03 March 2011

Six days in Malta

I have just returned from six days in Malta. It would be a great spot to vacation, but I was there strictly for work. The U.S. Department of State Office of Medical Services, known in governmentese as MED, sent a psychiatrist and me to support Americans being evacuated out of Libya. Before they could be evacuated to Malta, 300 of these evacuees spent two harrowing days aboard a ferry anchored in the port of Tripoli, while they waited for seas calm enough to travel. This group included children, pregnant women and elderly people, all of whom were at higher risk for such travel. They slept on the floor three nights, ate mostly snack food and had no shower facilities.

On the third day, they were finally cleared to travel to Malta and then motored through high seas and rough water. Most were seasick and exhausted when they, at last, arrived. Still, considering that experience and all they went through prior to reporting to the ferry, when tensions in Tripoli were high and the situation was increasingly dangerous, they all looked remarkably good.

I believe the emotional trauma was the worst of the suffering. People left their homes and nearly everything else behind, perhaps never to see them again. They left Libyan friends and colleagues to an uncertain future. They left beloved pets that were not allowed to travel on the ferry. I heard of at least one family that witnessed people being shot in the street. Their children were clearly distressed. The psychological healing will take some time.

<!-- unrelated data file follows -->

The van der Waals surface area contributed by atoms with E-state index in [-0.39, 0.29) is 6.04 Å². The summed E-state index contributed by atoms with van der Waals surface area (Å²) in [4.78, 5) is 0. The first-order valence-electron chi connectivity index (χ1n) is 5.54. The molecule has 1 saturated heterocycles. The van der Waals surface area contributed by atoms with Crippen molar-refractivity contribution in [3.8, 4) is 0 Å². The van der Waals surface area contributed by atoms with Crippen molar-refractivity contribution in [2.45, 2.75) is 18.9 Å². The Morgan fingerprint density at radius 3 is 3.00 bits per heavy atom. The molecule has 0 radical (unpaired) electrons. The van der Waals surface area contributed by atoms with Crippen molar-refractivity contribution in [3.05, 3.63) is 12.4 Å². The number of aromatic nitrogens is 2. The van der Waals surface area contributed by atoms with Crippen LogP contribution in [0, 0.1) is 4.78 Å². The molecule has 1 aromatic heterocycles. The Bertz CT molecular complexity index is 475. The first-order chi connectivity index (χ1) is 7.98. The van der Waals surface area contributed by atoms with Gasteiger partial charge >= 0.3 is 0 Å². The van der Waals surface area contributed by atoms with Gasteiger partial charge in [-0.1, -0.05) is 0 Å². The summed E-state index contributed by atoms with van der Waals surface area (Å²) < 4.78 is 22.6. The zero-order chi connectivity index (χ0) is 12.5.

Fortunately, there were no serious illnesses or injuries on the vessel. The physical complaints were mostly the effects of exhaustion, seasickness and the benign, nonspecific physical symptoms that follow the decrease of stress hormones after they have been elevated for an extended period of time.

I have worked through crisis situations before, but never an evacuation. I was extremely impressed with its planning and execution. The staff of the American embassy in Malta really did their homework, and I don’t believe they left a single contingency unexplored. In addition, the Maltese government provided relief workers, ambulances and supplies, and the Maltese Red Cross provided personnel and equipment for escort. The whole episode was a finely tuned operation that went off without a hitch, which was very encouraging since the American-chartered vessel was the first to arrive. Other followed that evening and in succeeding days.

PHOTO: U.S. Ambassador to Malta Douglas W. Kmeic welcomes evacuees from Libya as they exit the ferry. Michael Avina, photographer.

For Reflections on Nursing Leadership (RNL), published by the Honor Society of Nursing, Sigma Theta Tau International.

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